Cortisol Stress Response Variability in Early Adolescence: Attachment, Affect and Sex
Attachment, affect, and sex shape responsivity to psychosocial stress. Concurrent social contexts influence cortisol secretion, a stress hormone and biological marker of hypothalamic–pituitary–adrenal axis activity. Patterns of attachment, emotion status, and sex were hypothesized to relate to bifurcated, that is, accentuated and attenuated, cortisol reactivity. The theoretical framework for this study posits that multiple individual differences mediate a cortisol stress response. The effects of two psychosocial stress interventions, a modified Trier Social Stress Test for Teens and the Frustration Social Stressor for Adolescents were developed and investigated with early adolescents. Both of these protocols induced a significant stress reaction and evoked predicted bifurcation in cortisol responses; an increase or decrease from baseline to reactivity. In Study I, 120 predominantly middle-class, Euro-Canadian early adolescents with a mean age of 13.43 years were studied. The girls’ attenuated cortisol reactivity to the public performance stressor related significantly to their self-reported lower maternal-attachment and higher trait-anger. In Study II, a community sample of 146 predominantly Euro-Canadian middle-class youth, with an average age of 14.5 years participated. Their self-reports of higher trait-anger and trait-anxiety, and lower parental attachment by both sexes related differentially to accentuated and attenuated cortisol reactivity to the frustration stressor. Thus, attachment, affect, sex, and the stressor contextual factors were associated with the adrenal-cortical responses of these adolescents through complex interactions. Further studies of individual differences in physiological responses to stress are called for in order to clarify the identities of concurrent protective and risk factors in the psychosocial stress and physiological stress responses of early adolescents.
KeywordsCortisol Adolescence Stress Attachment Affect Sex
We thank the adolescent participants in this study and appreciate the cooperation of their teachers and parents who assisted in supporting the data collection in Fredericton NB and Vancouver BC Canada. We also thank the numerous research assistants who made the research possible. We also offer thanks to E. Leslie Cameron for drawing the figures.
C.A.C. conceived of the two studies in collaboration with J.M.W. for Study I and S.M. for Study II. She also wrote first drafts of the manuscript and coordinated the development of its final form. J.M.W. designed and conducted Study I. S.M. designed and conducted Study II. She also performed the final statistical analyses of both Studies I and II and co-wrote the manuscript. E.J.S. collaborated in the design of both Studies I and II and the analyses of Study I. K.W.-E. and J.W. provided guidance in the conduct and analysis of Study II. All authors were consulted and they approved the final version of this paper.
Conflicts of interest
The authors report no conflict of interests.
Funding was generously provided by MindCareNew Brunswick for Study I and the Healthy Early Learning Partnership (HELP) at UBC for Study II.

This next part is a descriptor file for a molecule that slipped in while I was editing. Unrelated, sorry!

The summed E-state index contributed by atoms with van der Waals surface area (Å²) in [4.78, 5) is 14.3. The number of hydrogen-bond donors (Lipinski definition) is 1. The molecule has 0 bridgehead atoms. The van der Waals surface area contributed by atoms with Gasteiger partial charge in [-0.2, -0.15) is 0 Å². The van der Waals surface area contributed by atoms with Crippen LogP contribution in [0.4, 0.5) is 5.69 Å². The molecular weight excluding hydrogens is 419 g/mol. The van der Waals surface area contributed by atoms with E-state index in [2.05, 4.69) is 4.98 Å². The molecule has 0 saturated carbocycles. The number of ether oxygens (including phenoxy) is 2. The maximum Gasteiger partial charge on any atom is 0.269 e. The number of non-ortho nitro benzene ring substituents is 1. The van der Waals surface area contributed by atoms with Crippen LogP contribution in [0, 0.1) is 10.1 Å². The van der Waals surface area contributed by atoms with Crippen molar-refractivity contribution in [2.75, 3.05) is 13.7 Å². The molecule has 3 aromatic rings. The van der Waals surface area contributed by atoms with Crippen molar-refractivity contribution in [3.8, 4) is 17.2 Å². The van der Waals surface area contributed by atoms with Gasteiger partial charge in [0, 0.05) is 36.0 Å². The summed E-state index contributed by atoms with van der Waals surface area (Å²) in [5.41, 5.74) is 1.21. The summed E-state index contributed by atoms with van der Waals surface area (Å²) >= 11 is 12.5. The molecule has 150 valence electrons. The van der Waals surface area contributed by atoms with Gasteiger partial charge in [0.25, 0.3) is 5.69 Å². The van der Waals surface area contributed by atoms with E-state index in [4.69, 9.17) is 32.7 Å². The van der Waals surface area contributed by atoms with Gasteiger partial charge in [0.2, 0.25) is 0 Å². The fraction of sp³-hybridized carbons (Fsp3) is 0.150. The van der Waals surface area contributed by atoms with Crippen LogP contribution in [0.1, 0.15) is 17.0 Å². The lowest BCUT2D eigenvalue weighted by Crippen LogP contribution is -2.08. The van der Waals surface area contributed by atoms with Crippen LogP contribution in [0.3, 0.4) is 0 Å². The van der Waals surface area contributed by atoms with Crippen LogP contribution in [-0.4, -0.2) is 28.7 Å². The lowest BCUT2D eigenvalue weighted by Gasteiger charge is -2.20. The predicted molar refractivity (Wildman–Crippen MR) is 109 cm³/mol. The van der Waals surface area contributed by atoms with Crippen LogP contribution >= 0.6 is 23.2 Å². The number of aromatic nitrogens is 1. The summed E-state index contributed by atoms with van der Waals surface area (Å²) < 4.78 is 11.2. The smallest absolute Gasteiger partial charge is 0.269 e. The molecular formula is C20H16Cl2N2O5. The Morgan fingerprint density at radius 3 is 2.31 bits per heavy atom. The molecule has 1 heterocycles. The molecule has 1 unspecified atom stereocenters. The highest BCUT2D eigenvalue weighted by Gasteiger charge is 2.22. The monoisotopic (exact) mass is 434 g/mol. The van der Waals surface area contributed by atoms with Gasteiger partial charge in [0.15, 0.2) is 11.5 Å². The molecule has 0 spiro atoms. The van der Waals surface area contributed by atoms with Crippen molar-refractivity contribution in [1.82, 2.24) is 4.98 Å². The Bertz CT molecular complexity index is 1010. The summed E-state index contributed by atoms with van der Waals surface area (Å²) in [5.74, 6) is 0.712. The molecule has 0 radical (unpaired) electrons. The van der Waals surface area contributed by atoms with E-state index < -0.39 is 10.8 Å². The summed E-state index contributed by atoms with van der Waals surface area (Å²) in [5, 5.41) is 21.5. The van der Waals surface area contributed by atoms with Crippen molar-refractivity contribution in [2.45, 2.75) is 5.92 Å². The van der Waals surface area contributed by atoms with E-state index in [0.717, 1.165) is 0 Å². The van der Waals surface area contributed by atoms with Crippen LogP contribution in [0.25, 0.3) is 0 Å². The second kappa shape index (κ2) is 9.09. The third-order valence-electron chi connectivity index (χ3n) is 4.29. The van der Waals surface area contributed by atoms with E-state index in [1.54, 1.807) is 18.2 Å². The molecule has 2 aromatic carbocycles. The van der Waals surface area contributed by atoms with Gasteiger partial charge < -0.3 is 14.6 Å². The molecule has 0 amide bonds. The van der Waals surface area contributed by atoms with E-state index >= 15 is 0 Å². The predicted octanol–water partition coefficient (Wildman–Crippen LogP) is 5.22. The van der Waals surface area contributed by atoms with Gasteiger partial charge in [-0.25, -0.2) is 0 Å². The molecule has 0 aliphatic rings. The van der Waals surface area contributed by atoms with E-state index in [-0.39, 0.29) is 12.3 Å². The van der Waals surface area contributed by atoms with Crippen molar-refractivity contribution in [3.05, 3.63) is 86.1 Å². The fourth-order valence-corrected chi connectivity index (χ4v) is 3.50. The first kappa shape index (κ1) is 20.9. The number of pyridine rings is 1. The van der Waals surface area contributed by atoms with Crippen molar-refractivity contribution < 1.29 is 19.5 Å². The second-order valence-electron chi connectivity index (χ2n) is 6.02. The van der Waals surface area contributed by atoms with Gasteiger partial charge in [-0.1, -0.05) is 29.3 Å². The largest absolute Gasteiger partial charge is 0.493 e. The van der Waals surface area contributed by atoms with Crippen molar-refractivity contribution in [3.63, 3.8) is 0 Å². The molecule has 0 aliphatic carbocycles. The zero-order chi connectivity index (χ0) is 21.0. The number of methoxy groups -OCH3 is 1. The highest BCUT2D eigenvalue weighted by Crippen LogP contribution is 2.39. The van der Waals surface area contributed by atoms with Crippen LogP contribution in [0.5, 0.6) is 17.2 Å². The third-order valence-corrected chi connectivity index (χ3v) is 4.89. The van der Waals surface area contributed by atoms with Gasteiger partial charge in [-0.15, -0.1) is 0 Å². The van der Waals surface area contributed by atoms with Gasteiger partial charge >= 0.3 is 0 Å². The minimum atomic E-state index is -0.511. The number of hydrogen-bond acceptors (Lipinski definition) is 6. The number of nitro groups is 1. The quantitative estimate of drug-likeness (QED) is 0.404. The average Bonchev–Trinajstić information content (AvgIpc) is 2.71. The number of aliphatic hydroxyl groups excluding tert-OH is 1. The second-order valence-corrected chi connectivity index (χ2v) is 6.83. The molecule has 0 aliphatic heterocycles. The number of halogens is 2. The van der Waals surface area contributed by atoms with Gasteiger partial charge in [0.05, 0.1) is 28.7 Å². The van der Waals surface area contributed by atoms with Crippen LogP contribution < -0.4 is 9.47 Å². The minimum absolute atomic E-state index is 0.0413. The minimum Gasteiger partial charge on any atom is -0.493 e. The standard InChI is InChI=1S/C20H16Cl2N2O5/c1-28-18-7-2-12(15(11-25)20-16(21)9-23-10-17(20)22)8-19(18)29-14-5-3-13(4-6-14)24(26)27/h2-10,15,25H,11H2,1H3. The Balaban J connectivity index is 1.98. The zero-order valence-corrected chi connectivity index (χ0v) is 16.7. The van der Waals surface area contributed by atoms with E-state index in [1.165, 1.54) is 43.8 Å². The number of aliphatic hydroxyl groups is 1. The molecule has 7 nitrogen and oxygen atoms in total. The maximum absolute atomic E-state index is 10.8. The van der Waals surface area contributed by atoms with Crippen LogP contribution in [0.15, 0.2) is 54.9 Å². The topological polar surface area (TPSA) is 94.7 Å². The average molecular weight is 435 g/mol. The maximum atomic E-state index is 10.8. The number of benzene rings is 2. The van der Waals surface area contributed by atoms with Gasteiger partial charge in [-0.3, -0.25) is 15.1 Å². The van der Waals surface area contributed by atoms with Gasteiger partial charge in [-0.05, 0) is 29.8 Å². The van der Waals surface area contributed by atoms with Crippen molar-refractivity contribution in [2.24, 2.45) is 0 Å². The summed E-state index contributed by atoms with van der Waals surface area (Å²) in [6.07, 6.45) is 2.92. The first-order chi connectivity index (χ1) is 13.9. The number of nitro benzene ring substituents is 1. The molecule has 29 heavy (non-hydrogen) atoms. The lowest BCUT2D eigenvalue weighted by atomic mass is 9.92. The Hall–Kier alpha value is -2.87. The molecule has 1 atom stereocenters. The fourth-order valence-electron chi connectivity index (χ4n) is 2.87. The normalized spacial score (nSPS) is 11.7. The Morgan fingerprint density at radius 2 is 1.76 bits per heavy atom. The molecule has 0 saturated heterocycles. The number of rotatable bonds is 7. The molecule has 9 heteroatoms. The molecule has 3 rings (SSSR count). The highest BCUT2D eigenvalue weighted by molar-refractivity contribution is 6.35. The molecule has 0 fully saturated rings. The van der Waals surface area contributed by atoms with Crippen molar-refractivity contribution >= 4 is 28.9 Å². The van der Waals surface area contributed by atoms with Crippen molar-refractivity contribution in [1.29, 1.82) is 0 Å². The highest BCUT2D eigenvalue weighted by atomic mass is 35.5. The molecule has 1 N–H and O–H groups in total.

Institutional Ethics Review Boards at the University of New Brunswick and the Fredericton NB School Board and the University of British Columbia and the Vancouver BC School Board approved the conduct of Studies I and II respectively. The ethical standards of the Canadian Psychological Association and the guidelines of the Society for Research in Child Development were rigorously adhered to.
Written informed consent was obtained from the parents/guardians of all participants and informed assent was obtained from all participants.
- Aiken, L. S., & West, S. G. (1991). Multiple regression: Testing and interpreting interactions. Newbury Park, CA: Sage.Google Scholar
- Ainsworth, M. D. S., Blehar, M. C., Waters, E., & Wall, S. (1978). Patterns of attachment: A psychological study of the strange situation. Hillsdale, NJ: Laurence Erlbaum.Google Scholar
- Allen, J. P., Hauser, S. T., O’Connor, T. G., & Bell, K. L. (2002). Prediction of peer-rated adult hostility from autonomy struggles in adolescent-family interactions. Development and Psychopathology, 14, 123–137. ISSN: 0954-5794.Google Scholar
- Beaton, E. A., Schmidt, L. A., Ashbaugh, A. R., Santesso, D. L., Antony, M. M., McCabe, R. E., et al. (2006). Low salivary cortisol levels among socially anxious young adults: Preliminary evidence from a selected and non-selected sample. Personality and Individual Differences, 41, 1217–1228. doi: 10.1016/j.paid.2006.02.020.CrossRefGoogle Scholar
- Bowlby, J. (1973). Attachment and loss: Vol. 2. Separation: Anxiety and anger. New York: Basic Books.Google Scholar
- Brain, P. F., & Susman, E. J. (1997). Hormonal aspects of aggression and violence. In D. M. Stoff, J. Breiling, & J. D. Maser (Eds.), Handbook of antisocial behavior (pp. 314–323). New York, NY: Wiley.Google Scholar
- Burghy, C. A., Stodola, D. E., Ruttle, P. L., Molloy, E. K., Armstrong, J. M., Oler, J. A., et al. (2012). Developmental pathways to amygdala-prefrontal function and internalizing symptoms in adolescence. Nature Neuroscience, 15(12), 1736–1741. doi: 10.1038/nn.3257.PubMedPubMedCentralCrossRefGoogle Scholar